Murphy D (2013) Professional School Leadership: Dealing with Dilemmas, Second edition, London: Dunedin
Number of pages: 196
Dilemma: (a solution involving choice between two unsatisfactory alternatives; (b) a problem seemingly incapable of a satisfactory solution. New Penguin English Dictionary (2000) (p.1)
This quote takes the reader on a journey of discovery that describes the day-to-day life of most school leaders. A role not easily compartmentalised into a preparation for school leadership programme but the reality that school leaders face in their plural school community. Dilemmas in Murphy’s words are a characteristic of school leadership (p.1)
This is the second edition of Professional School Leaders, which has been updated to draw upon new education legislation. It is simply written in two sections, which look at school leadership through dilemma’s and the perspectives of three disciplines psychology, politics and ethics. Section A looks at the theory and concepts behind dilemmas and what they tell us and Section B gives a structure to respond to dilemmas and a toolkit for dealing with future dilemmas.
The original edition was based on research undertaken by the author whilst a headteacher in Scotland. Following a period of work as a VSO adviser in Cambodia the author returned to a role at Moray House School of Education, University of Edinburgh, Scotland and from his interactions with current school leaders he saw an opportunity to update and expand his original work. The public changes in education in Scotland, the introduction of the Scottish Headteacher Qualification; and OECD PISA reviews are all drawn on to support school leaders in their quest to understand the complexities of school leadership.
It is very much a practical guide for aspiring and practising school leaders. The book draws heavily on the Scottish education system with some references to education in England and other countries.
The first section of the book draws on a multitude of theories to underpin the approach taken. Chapter 1 gives an overview of the methodology and a case study vignette to demonstrate how each dilemma can be analysed from the three perspectives (Psychology, politics and ethics). The following three chapters in this section review the current theories underpinning each perspective with a final chapter to explore the wider implications of policies and practices.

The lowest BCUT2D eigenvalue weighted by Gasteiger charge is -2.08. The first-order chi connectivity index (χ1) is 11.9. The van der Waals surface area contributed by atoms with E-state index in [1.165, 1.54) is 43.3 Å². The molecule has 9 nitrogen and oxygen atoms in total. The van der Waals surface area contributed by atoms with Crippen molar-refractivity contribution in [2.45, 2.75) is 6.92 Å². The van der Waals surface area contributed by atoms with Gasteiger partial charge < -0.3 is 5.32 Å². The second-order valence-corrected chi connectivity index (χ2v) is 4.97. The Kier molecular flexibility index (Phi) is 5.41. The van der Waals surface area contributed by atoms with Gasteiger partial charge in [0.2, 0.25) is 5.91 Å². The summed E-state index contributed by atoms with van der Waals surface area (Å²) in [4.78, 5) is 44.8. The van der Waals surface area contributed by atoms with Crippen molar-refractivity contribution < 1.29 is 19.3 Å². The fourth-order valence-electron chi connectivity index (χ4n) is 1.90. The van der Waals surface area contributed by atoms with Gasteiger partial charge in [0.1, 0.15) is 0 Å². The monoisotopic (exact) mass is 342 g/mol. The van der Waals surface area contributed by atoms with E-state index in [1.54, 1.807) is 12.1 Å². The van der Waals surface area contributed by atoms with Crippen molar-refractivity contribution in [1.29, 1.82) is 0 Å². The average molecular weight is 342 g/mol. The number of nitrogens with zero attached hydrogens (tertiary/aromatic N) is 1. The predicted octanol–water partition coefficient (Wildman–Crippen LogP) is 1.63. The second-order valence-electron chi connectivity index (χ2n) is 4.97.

As an example in chapter 2 it begins with the disciplines of cognitive psychology, social psychology, socio-linguistics, anthropology and neurobiology all support the development and operation of human cognitive processes. The author then uses the work of Chambers (2003), Levinson (2003), Reyna (2002), Savile-Troike (2003) and Aitchison (2002) on cognitive framing to explore the current information in their respective fields. It is through this analysis that conclusions are made about how humans interpret their world, which has relevance, to how we frame dilemmas (p16). Each of those conclusions are then discussed in terms of emotional responses and actions.
The realities of the role are expressed in an extract from Patrick Duigan’s work on ‘the managed heart’ (2001)
Leaders…are expected to invest more than their knowledge and skills to effectively discharge their responsibilities in contemporary organisations. (p35)
School leadership is not a simple organisation leadership role, and the subsequent chapters in this section give the realities of the task alongside an interpretation from academics and theorists to help explain some of those complexities.
The concepts explored in the book are interesting and worthy of note for those within the profession. It does beg the question for policy makers about the appropriateness of the content of our headteacher qualification and for those designing professional development programmes for school leaders.
It is a very practical, informative book that looks at the perspective of school leadership through a specific lens. It would be a useful addition to any booklist for those studying a Masters level and for any preparation for school leadership programme. Murphy states that school leadership is beyond a single figure and the author addresses his comments to all members of the school community who share in the challenges of distributed leadership. It would have been helpful to have expanded the number of vignettes that were not related to the role of headteacher to demonstrate how the toolkit could be used in practice across the school. However, good debate could be had regarding the theory behind dilemma’s, responses to the vignettes and how individuals would use the toolkit in practice.
OECD – Organisation for Economic Cooperation and Development
PISA – Programme for International Student Assessment
Duigan, P. (2001) ‘The managed heart:the price of professional service in contemporary organsiations’, Improving Schools, Vol.4,No.3,pp33-9
Dr Coleen R Jackson, Consultant Principal, Waverley Abbey College